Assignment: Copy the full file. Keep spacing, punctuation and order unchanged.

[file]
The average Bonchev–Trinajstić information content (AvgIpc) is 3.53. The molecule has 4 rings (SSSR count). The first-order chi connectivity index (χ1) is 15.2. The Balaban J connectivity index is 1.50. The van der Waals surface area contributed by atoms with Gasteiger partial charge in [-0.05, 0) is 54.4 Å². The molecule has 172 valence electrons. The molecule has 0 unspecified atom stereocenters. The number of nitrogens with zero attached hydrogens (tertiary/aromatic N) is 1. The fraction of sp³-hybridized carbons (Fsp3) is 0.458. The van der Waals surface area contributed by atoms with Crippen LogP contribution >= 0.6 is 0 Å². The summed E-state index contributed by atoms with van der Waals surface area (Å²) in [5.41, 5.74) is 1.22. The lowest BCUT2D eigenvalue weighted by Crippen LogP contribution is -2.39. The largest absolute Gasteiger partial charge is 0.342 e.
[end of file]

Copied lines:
The average Bonchev–Trinajstić information content (AvgIpc) is 3.53. The molecule has 4 rings (SSSR count). The first-order chi connectivity index (χ1) is 15.2. The Balaban J connectivity index is 1.50. The van der Waals surface area contributed by atoms with Gasteiger partial charge in [-0.05, 0) is 54.4 Å². The molecule has 172 valence electrons. The molecule has 0 unspecified atom stereocenters. The number of nitrogens with zero attached hydrogens (tertiary/aromatic N) is 1. The fraction of sp³-hybridized carbons (Fsp3) is 0.458. The van der Waals surface area contributed by atoms with Crippen LogP contribution >= 0.6 is 0 Å². The summed E-state index contributed by atoms with van der Waals surface area (Å²) in [5.41, 5.74) is 1.22. The lowest BCUT2D eigenvalue weighted by Crippen LogP contribution is -2.39. The largest absolute Gasteiger partial charge is 0.342 e.